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Original post by phresnel(sidenote: I brushed coffee over my display after reading about the internet stalker. I remember that guy from either gd.net or devmaster.net, but didn't know about his crusade :D)


That's hilarious. [lol]

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Original post by Evil Steve
1. Are you absolutely sure you want to lock the FPS instead of making your game run at any frame rate?
2. Enable v-sync. That'll lock you to the monitors refresh rate (Although not necessarily 60 FPS).
3. You should be processing all messages before running a game tick, not just one.
4. GetTickCount() is only accurate to ~15ms. Using it to measure 30ms is a pretty high margin of error.
5. Sleep(1) will sleep for at least 1ms. Usually it'll sleep for between 10 and 250ms (>= One scheduler timeslice).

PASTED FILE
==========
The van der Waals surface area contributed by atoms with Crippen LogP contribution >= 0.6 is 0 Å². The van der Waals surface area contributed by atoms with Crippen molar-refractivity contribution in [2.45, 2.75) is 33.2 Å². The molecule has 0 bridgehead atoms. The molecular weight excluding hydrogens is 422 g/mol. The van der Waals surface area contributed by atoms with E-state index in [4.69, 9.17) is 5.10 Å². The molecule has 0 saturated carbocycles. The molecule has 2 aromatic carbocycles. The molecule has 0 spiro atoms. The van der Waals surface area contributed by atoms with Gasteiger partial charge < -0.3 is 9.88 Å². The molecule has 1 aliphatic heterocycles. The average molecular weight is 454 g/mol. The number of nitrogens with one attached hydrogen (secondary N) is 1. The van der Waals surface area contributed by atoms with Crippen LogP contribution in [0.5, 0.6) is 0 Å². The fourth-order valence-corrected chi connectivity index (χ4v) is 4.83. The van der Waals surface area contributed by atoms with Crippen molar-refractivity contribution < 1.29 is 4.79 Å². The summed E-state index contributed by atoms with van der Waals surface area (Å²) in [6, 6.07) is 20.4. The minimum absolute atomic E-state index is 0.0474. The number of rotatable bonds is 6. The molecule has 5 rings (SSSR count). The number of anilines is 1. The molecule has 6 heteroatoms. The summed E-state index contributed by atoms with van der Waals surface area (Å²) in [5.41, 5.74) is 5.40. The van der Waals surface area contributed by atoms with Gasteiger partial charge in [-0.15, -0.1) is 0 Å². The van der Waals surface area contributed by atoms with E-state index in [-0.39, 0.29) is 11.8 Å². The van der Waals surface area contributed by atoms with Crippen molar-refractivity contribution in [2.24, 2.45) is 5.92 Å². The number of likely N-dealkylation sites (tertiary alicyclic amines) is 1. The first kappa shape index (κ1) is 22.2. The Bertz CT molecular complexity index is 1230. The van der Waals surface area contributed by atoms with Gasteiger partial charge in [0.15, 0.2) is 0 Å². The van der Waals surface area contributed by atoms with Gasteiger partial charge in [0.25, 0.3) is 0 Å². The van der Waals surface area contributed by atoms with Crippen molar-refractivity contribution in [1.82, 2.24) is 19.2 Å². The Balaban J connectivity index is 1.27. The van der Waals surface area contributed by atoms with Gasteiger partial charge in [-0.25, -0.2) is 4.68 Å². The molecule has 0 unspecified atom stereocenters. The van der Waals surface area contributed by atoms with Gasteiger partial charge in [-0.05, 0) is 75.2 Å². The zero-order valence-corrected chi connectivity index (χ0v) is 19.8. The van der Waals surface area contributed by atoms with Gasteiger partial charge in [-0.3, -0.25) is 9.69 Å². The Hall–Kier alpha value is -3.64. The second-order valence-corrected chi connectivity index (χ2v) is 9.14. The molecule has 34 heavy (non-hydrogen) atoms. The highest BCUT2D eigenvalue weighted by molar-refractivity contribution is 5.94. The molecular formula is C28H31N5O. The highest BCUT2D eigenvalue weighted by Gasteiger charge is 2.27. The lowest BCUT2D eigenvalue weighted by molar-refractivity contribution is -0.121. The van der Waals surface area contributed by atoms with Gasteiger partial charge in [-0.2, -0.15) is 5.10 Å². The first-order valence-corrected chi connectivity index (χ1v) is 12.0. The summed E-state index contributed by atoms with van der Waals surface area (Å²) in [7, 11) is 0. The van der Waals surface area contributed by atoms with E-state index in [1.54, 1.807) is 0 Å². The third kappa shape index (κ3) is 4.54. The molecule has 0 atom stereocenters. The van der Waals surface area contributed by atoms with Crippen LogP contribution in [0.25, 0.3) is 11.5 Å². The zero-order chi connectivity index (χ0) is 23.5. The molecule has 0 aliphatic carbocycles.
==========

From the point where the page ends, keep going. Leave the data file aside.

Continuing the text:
6. That looks suspiciously like DirectXTutorial source code, which is (IMO) a pretty terrible site to be learning from.


Maybe I'm doing something wrong but I let my game run as fast as it can. And when using the time based movement if the framerate drops then movement gets choppy because objects travel so much farther between frames.

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Hi!
What do you experienced programmers think of that?

initializing:

QueryPerformanceFrequency((_LARGE_INTEGER*)(&Sys_Freq));

Main loop:

...
while( delta < Sys_Freq/MAX_FPS ) // maximize fps
{ QueryPerformanceCounter((_LARGE_INTEGER*)(&ticks));
delta = ticks - PrevTicks;
}

PrevTicks = ticks;
...


Why is timeGetTime used more in games than QueryPerformanceCounter?

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Original post by szecs
Hi!
What do you experienced programmers think of that?